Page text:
Wrong Diagnosis & Prescription: Osborne is wrong on banking separation

Osborne’s Banking Reforms Would Not Prevent Another Crash

It must be politically very appealing for the Chancellor and his colleagues to try and perpetuate for public consumption the narrative that a, if not the, principal cause of Britain’s 2007-08 banking crisis was the non-separation of retail and investment banking. Asserting, over and over again, that it was mainly the reckless mixing by irresponsible banks of “high-street” and “casino” banking that ended up requiring the UK taxpayer to bail out the banks that failed, makes it easier to pretend that the banking reforms he announced on Monday 4th February will go a long way towards ensuring this never happens again.

Unfortunately, he’s being simplistic and disingenuous, both about cause, and remedy. The mandatory separation of retail and investment banking operations he talked up as a preventive to another crisis partly implements some of the recommendations of the Vickers Commission, and is an improvement: but to imagine that the separation and ring-fencing of retail from investment banking is a panacea for all ills, and safeguards against any future failures or bailout needs, is a mistake.

Taken in isolation, the Vickers recommendations on this score are something of a red herring. Four out of the UK’s five banks that needed taxpayer bailouts were in fact almost entirely retail operations, with either no or insignificant investment banking activities, and it was the retail operations which failed. The investment banking involvement in their failures came from their use of mortgage-bundling instruments and derivatives which they contracted from investment bank counterparties, as part of their attempts either to leverage profits or procure matching funding for their own over-exuberant lending as deposit growth dwindled. But those packages of sub-prime mortgages that investment banks traded started life as poor-risk loans in retail banks and building societies, whose failure was primarily due to their own mismanagement of lending and risk.

The table shows the main players in the 2007-08 crisis, split according to whether (a) they needed taxpayer bailout, and (b) whether they had significant investment banking operations.

Significant Investment Banking?



Needed Bailout?


Royal Bank of Scotland Northern Rock

Bradford & Bingley

Alliance & Leicester






Lloyds TSB

Standard Chartered


The results are quite instructive. Of the investment banks, only RBS actually failed and required a bailout: and it failed, not because of its investment banking activities per se, but primarily due to its pressing ahead through management hubris with the acquisition of the Dutch ABN-AMRO, and at an inflated price on woefully inadequate due diligence which overlooked the toxic assets sitting in ABN-AMRO’s books. However, Barclays and HSBC recapitalised themselves, one externally and the other internally, with no governmental support, and Lloyds TSB would have emerged unscathed had it not been pressured by Gordon Brown into a takeover of HBOS – only to find, again after unsatisfactory due diligence, that HBOS’ balance sheet was so stuffed with bad assets as to stymie LTSB’s own survival outside public ownership.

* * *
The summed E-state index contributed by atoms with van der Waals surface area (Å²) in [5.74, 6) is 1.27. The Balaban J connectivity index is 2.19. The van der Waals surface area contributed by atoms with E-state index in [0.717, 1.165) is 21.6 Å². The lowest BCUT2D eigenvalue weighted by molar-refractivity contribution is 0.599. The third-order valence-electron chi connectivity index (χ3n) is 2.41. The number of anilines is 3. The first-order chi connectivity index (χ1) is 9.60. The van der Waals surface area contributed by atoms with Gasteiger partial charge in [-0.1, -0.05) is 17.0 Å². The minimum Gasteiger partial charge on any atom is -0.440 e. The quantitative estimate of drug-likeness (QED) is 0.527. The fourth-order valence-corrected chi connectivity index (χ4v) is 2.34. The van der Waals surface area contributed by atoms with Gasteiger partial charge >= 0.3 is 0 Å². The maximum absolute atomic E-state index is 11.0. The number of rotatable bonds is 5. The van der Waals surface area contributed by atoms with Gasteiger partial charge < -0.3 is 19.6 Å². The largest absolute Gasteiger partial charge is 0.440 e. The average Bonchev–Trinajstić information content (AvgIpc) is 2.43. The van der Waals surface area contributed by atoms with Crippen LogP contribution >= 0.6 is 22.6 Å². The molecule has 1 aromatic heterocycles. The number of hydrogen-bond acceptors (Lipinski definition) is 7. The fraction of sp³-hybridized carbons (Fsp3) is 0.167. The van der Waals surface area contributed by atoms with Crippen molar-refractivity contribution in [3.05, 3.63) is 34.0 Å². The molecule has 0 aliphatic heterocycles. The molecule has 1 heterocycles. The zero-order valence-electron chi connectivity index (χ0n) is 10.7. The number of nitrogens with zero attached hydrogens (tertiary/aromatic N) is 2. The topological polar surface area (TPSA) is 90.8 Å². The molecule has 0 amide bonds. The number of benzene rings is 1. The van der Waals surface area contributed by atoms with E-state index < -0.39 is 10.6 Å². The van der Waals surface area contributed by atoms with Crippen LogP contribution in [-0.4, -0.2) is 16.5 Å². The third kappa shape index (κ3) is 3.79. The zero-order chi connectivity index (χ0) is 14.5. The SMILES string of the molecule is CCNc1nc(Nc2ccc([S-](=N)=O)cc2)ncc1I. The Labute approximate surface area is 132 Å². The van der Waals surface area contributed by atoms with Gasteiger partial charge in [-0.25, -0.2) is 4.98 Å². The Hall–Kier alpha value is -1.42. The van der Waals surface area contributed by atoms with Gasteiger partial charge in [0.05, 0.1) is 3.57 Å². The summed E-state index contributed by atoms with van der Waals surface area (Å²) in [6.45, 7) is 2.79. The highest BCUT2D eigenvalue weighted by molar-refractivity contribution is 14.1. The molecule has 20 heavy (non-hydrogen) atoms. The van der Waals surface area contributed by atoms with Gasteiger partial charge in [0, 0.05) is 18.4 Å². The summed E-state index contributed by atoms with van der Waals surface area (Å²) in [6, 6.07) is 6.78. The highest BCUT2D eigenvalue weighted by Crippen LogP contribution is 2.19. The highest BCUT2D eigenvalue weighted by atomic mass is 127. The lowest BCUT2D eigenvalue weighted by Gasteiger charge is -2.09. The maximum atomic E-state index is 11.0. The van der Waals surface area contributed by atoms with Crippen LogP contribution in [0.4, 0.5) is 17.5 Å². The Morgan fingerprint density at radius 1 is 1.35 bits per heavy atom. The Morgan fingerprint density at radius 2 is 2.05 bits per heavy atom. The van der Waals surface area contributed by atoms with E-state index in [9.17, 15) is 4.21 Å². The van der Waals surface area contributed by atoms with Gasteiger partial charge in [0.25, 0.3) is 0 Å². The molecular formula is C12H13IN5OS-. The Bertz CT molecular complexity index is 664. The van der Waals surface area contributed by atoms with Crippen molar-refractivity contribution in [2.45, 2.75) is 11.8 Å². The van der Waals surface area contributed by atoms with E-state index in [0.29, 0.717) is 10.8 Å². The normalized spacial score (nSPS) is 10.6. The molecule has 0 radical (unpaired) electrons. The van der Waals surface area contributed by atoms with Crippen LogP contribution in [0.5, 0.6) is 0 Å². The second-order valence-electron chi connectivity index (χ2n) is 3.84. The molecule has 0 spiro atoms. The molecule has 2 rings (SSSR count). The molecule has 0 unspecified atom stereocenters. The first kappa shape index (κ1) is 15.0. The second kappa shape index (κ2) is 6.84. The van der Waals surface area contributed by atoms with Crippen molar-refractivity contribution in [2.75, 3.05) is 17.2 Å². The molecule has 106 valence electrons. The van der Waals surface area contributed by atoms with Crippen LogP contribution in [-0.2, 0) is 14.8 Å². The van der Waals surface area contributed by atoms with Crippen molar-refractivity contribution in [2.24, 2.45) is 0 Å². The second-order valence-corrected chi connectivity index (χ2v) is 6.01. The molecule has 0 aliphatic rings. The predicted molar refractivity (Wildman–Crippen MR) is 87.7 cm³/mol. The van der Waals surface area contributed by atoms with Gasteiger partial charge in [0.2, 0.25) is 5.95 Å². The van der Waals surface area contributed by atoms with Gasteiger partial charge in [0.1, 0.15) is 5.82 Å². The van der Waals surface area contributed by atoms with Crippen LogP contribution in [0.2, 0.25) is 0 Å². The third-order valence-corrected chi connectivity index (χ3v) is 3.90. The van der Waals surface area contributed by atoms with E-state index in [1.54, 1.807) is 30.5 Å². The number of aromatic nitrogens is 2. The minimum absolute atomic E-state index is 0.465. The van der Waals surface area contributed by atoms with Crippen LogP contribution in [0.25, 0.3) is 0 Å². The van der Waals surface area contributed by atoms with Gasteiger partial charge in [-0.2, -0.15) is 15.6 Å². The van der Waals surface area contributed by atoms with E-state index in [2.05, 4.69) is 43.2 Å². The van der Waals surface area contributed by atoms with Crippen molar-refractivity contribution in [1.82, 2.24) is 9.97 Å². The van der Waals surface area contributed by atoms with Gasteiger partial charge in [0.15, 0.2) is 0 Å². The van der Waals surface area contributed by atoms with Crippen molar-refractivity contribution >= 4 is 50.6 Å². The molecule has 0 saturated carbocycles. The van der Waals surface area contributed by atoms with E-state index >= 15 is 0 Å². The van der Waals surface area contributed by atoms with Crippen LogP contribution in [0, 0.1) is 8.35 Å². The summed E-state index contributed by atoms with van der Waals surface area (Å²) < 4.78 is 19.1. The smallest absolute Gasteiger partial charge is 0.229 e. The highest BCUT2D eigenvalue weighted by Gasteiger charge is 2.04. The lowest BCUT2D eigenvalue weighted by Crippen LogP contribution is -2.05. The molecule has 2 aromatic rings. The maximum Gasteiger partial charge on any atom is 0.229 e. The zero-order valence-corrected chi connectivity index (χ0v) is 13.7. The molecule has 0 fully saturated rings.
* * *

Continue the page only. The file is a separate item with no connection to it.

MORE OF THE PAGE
On the retail banking businesses, statute-backed separation of retail and investment banking assets and reserves would have done little or nothing to prevent the collapse of Northern Rock, HBOS, Bradford & Bingley, or Alliance & Leicester. They had little or no investment banking operations of their own: they collapsed because their funding model for their retail bank mortgage book relied on a constantly revolving re-supply of short-term liquidity from wholesale money markets, which petered out when institutions’ concerns about the poor quality of each others’ debt led to the freezing of inter-bank credit markets from 2007 onwards.

The horizontal integration of retail and investment banking played a part in the genesis of the crisis, as investment banking operations utilised retail arms’ capital to boost gearing and reserves: but this was an amplifying effect, not a causative effect. The failures which occurred were attributable mainly to poor business and risk management by boards and executives, and inadequate scrutiny on the part of regulators, auditors and shareholders, not largely because of the systemic structure of the industry.

So Osborne’s separating and ring-fencing of retail from investment banking, on its own, does little to prevent retail failure stemming from mismanagement. For all its non-efficacy, though, it will probably be done, and will probably give the public a false sense of security. Until next time.

Of more use in preventing another banking crash, however, would be measures designed to move the industry away from the state-protected, crony-corporatist model which has built up over the past 50 years, with risk reverting more to shareholders and bondholders, rather than taxpayers. That would mean no implicit state bailout guarantees or “too big to fail” assumptions creating moral hazard, and reduced barriers to entry, more competition, and risk dispersed more widely around the system with  less concentration in a few institutions which become systemically critical because of size. For the cautious, non-radical Osborne, however, that would be several steps too far.


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